Bias and Trauma

I have been exploring the research and concepts that bias and trauma are deeply linked.  The linkage and directionality are much debated.   Trauma creates bias, and equally, bias creates trauma. It would appear that either can be a starting point, but they definitely feed each other, creating complex positive (healing) and negative (detrimental) feedback loops which extend beyond the individual and their immediate relationships to wider society.     Using systems-mapping to address Adverse Childhood Experiences (ACEs) and trauma: A qualitative study of stakeholder experiences Why does this matter, as all data has a bias?  Fundamental to a decision-making role based on data is to demand that we recognise bias and try to remove bias; however, I am now thinking that if we remove the bias, we assume there is no trauma, and therefore, everyone will be rational.  Yes, there are some big ugly assumptions in that state

Love this - but let's not pretend we all agree on what or why we are doing something.

The future isn’t what it used to be: Here's how strategic foresight can help ; it is a high-quality, well-written, thoughtful piece from WEF.  It is presented by Olivier Woeffray, Practice Lead, Strategic Intelligence, World Economic Forum and Paulo Carvalho, Executive Director, MBA, Lisbon School of Economics & Management. The truth of the opening statement set the scene, “ [We are moving] from a world of relative predictability … to a world with more fragility – greater uncertainty, higher economic volatility, geopolitical confrontations .” However, something niggled me.  I love the future system and exponential thinking; however, I was wondering if the Venn diagram was the right one, but that took me off into thinking about the presentation, not the content.  My gut said I was missing something, but I could add all my initial objections into the future or systems thinking buckets. I was warming to the model and indeed feel it is a positive and valuable contribution, but it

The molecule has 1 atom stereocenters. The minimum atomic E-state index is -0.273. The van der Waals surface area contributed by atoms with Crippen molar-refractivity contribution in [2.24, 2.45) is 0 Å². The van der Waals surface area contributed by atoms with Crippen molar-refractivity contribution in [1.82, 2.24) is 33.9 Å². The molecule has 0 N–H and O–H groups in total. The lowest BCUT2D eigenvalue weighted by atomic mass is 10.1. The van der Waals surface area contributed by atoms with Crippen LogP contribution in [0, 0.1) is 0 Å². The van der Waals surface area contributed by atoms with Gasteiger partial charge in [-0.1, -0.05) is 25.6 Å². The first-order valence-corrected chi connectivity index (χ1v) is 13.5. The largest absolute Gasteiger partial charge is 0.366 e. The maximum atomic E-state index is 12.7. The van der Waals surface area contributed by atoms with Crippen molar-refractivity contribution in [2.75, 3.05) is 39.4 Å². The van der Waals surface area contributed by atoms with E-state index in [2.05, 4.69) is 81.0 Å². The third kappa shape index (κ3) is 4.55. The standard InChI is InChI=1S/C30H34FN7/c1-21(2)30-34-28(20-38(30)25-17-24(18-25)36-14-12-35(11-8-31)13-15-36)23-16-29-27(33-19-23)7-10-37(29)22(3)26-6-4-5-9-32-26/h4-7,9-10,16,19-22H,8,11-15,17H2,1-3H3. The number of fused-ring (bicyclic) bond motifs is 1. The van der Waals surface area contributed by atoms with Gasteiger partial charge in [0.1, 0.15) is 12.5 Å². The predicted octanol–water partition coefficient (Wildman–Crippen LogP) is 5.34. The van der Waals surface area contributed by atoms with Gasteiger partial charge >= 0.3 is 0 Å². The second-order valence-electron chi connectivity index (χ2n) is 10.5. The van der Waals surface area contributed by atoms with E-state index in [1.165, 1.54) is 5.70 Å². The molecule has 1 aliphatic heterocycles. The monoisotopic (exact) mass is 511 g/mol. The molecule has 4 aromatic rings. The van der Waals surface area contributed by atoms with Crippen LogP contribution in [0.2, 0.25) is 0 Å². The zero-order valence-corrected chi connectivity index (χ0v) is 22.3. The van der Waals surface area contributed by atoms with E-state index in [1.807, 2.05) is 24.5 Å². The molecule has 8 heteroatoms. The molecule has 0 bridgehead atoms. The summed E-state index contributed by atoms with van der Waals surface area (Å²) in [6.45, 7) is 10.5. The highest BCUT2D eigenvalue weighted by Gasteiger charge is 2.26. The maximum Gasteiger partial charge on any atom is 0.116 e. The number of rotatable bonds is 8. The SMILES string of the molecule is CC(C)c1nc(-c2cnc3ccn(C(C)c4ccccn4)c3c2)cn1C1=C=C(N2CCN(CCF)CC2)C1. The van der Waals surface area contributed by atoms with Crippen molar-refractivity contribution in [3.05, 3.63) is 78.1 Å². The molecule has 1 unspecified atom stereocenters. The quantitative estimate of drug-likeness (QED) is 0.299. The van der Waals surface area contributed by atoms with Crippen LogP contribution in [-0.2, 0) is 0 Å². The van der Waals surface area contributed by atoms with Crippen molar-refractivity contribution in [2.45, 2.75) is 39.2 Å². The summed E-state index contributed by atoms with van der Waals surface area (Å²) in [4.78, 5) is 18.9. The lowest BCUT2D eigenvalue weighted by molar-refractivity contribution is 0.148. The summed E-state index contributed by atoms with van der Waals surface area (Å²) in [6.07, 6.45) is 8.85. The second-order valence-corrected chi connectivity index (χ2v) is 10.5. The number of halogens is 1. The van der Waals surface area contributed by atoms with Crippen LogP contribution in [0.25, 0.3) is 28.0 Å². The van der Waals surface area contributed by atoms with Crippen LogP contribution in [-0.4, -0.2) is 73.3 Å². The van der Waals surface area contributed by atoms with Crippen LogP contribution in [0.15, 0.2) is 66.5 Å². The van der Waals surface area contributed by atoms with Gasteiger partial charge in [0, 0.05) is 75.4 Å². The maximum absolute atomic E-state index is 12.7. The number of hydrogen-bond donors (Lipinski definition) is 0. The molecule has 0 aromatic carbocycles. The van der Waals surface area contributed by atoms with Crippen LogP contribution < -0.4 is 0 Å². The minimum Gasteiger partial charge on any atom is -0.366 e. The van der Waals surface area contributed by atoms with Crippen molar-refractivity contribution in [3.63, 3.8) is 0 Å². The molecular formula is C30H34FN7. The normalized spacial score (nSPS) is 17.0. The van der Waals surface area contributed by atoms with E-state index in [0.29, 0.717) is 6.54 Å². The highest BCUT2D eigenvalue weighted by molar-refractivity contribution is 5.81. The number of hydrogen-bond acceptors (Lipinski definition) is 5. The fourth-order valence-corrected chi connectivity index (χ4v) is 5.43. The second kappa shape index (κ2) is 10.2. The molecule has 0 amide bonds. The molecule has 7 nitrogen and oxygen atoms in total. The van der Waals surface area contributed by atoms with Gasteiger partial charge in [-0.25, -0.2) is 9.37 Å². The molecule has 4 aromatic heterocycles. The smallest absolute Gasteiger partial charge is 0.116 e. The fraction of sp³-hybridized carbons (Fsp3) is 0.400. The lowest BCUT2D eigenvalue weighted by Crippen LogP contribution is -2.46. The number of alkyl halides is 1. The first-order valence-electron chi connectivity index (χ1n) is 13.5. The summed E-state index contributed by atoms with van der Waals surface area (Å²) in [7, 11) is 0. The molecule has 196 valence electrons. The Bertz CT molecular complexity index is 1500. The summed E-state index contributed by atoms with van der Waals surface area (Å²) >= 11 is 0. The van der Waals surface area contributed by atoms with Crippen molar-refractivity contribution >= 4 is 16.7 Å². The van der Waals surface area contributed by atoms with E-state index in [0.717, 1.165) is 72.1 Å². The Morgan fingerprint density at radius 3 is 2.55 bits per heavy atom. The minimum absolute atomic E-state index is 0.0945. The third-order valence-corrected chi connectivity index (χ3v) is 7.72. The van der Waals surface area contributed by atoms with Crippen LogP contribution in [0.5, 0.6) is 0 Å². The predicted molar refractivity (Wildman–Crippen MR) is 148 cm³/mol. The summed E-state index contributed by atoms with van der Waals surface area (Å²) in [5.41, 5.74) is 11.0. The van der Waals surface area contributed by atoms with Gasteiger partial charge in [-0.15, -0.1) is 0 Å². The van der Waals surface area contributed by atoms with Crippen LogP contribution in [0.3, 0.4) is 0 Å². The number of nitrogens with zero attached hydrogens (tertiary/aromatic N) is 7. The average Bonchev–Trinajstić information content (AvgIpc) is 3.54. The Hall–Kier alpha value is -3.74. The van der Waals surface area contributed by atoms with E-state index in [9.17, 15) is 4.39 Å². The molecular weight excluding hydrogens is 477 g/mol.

Peak Paradox and #privacy

I have explored privacy and identity in a previous post , taken from the perspective of the individual.  This post is from the perspective of the state/ nation/ law. I commented on Michael Becker's LinkedIn post about his list of words and definitions for the identity/ privacy space . I commented that everyone remains fixated on making their particular solution work to a problem the user has not got which is " #privacy. " Whilst every language and country has an ideal notion of privacy, the wide variety of cultures means there is no unified “concept of privacy”, even if privacy is explicitly named or defined in their specific language law or culture. I asked #chatGPT, the “AI” bot from Google, the question, “ how would a capitalist and socialist view privacy? ”  “Capitalists would see privacy as an important aspect of individual liberty and autonomy and they view privacy as a property right that can be traded or sold, and they may support policies that allow companies

We can be very good at answering questions, but why don't we challenge them?